Router Advice: Unifi Dream Machine or...?

Soldato
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Hello gents,
Need advice for a new router / internet setup. First step is probably to buy a DrayTek Vigour 130 modem unless advised otherwise.

Plan to switch from Sky to Zen when contract ends. God knows what I'll do about TV and phone. Maybe FreeView / FreeSat and a VoIP solution? (Mrs insists on a landline).

I want:
  • VLANS to seperate IoT and guests
  • Strong IP handling
  • Robust security
  • Options for IP camera setups with remote access (Unifi or QNAP)
Originally decided on a Unifi Dream Machine, but there's reports of software that's still buggy, and machines that overheat or break. I'm considering:
  1. Unifi Dream Machine
  2. Unifi CloudKey V2 (plus?) + Unifi Router (USG?)
  3. LinkSys AC3200 + OpenWRT
  4. Some Mesh network solution
1. offers a great all in one solution, with some reliability concerns and no access to Protect / Unifi cameras.

2. Offers flexibility, and future camera upgrades, but will be costly and more bulky

3. Is an open, evolving solution I don't understand enough

4. Quick to setup but either lacking in features or very expensive. I have a small house

I could shift camera duties to the QNAP in the future, perhaps offloading the PiHole duties to a raspberry Pi.

Looking for product suggestions and advice lads. Anything at all is really appreciated. There's an intimidating amount of kit out there!

  • Sky Q router, wireless off
  • Unifi AC-Lite handling wireless
  • 8 port PoE switch - AV cabinet
  • Cat6 from AV cabinet to Office
  • 4 port switch - Office
  • QNAP TS-453 (PiHole Docker)
  • Wireless devices : phones, laptops, quite a few IoT devices
 
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Soldato
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Let’s start with the basics, Sky TV is available by itself at the same price as you currently pay without broadband, if you don’t want that, then Freesat/Freeviee is an obvious choice, you can supplement it with NowTV (Sky in disguise) and/or other streaming services as required. Landline will be included by Zen if you ask for it, the standalone broadband service being sold uses the line anyway and the cost saving of not having it is minimal. We’ve had access to cheap mobiles for 25 years, the tariffs are now usually cheaper than a landline rental and include calls/texts/data, it’s really time to move on. If you want VoIP then Voipfone is inexpensive and the basic SNOM handsets are PoE and cheap/work well. Just remember that in the event of a power cut they aren’t powered by a line and your connection will be down without a UPS, so it’s back to mobiles anyway.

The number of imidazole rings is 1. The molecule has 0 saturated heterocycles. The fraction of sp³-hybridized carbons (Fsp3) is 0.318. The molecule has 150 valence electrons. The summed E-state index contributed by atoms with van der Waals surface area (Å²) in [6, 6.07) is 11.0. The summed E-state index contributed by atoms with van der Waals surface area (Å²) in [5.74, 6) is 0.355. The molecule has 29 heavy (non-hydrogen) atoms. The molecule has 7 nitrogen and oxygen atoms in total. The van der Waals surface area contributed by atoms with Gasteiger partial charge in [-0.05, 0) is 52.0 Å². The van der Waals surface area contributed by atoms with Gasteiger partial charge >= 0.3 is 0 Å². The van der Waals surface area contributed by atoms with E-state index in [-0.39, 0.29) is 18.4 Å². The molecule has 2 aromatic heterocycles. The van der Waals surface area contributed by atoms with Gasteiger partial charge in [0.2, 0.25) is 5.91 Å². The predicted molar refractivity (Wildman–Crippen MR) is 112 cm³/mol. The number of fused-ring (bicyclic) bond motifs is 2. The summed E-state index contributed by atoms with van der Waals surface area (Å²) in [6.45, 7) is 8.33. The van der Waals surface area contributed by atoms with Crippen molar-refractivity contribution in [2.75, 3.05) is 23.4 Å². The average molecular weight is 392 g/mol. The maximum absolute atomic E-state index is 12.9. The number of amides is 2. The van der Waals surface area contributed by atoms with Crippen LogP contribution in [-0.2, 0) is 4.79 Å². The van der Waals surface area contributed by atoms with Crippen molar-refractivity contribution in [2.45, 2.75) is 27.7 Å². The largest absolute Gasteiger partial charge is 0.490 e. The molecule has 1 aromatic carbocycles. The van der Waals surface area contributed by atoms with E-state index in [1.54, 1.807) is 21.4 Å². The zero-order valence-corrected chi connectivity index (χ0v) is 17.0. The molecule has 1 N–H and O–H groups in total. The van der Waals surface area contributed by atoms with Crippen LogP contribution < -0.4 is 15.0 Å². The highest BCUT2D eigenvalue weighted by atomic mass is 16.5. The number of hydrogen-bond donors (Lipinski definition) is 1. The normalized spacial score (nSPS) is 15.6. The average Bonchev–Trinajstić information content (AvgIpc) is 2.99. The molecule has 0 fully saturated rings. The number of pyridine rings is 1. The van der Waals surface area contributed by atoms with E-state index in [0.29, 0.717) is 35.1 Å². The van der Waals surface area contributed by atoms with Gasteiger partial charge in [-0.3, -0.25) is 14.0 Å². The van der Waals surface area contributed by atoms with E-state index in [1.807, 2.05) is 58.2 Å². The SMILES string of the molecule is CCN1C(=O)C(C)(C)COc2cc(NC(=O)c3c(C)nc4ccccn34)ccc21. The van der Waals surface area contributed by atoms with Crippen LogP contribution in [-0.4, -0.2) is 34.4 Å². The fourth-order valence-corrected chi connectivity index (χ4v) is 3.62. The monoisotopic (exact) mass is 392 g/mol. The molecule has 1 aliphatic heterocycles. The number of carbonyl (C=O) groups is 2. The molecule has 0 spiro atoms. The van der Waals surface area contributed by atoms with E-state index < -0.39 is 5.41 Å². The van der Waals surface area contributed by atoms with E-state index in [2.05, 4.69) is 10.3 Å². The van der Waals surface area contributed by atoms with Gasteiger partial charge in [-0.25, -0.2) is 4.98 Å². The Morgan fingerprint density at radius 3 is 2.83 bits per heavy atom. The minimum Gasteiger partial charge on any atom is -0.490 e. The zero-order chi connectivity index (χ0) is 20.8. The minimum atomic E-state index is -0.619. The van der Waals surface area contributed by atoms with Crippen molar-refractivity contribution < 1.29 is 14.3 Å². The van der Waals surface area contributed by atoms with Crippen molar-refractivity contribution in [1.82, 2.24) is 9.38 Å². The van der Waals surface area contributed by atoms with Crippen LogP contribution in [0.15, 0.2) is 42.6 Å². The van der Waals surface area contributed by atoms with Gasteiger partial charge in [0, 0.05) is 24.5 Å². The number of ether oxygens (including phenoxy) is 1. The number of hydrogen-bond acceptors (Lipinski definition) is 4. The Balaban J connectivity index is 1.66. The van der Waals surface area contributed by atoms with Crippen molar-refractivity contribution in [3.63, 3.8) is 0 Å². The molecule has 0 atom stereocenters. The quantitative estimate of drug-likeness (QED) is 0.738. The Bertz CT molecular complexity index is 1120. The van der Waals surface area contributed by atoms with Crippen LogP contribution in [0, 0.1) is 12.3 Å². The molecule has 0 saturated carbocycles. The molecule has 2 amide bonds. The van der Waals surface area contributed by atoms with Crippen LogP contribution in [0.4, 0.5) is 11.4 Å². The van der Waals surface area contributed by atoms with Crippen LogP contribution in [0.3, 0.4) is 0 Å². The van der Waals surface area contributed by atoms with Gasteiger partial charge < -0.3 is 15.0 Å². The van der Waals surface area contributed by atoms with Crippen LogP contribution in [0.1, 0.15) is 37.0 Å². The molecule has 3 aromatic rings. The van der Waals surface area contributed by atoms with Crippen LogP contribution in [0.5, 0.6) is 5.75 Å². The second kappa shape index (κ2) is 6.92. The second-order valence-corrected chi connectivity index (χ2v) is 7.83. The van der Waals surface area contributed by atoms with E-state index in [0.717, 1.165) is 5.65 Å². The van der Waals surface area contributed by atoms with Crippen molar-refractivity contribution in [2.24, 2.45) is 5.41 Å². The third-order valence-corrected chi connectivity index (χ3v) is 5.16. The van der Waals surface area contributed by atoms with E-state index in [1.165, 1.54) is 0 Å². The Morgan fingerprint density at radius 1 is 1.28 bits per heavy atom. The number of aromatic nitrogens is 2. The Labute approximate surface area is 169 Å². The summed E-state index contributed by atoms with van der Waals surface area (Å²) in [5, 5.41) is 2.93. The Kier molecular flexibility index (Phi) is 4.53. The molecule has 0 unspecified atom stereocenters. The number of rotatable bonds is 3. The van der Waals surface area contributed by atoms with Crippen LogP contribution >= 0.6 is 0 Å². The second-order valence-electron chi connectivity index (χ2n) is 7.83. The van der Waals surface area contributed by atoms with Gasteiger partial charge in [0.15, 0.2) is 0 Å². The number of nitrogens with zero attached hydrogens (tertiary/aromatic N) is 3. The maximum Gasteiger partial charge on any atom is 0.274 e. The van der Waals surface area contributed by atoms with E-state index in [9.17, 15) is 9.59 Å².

Connectivity wise what’s the Vigor 130 specifically going to do for you that an £10ish HG612/ECI won’t? For the vast majority of people it’s a waste of money, for a small minority on marginal lines it may be vaguely useful, but no guarantees and the long term gains aren’t usually life changing.

Router wise that’s quite a range of options. The UDM isn’t perfect, but it’s a decent bit of kit with reasonable warranty/support. Does the software have issues? Yes. Do parts feel like it’s still in beta? Yes, but it’s updated regularly and this is the future for Ubiquiti, the USG in its current form is a dead end and struggles to run packet inspection etc. at anything above mediocre FTTC speeds. Linksys running a *WRT firmware is a reasonable option, but I personally would go UDM or even consider self build with *sense/Untangle being the obvious choices, Sophos if you like being frustrated by glacial updates to key functions (sorry, you’re running a version of OpenVPN that’s how many years out of date?!).

Camera wise don’t buy into Unifi, it’s not great, use something that’s decent (Hikvision etc) with either a dedicated NVR or QNAP or a BluIris VM combined with quality cameras, they will be better and likely cheaper, stick to the products a company is good at, not the ones they bolted on because they could.
 
Soldato
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Can I throw a total curveball in here and suggest the QNAP QGD-1600P Guardian? As well as being a QNAP NAS, it’s also a powerful router. It comes pre-loaded with a solution (Container Station) to let you run pfSense and/or Ubiquiti UniFi controller so that’s your security and WLAN covered and it’s a 16-port PoE switch with 8 camera licences for QNAPs excellent QVR Pro software. It quite literally does everything you want in one box. Obviously, it’s double the price of the UniFi Dream Machine and I would argue it’s worth it.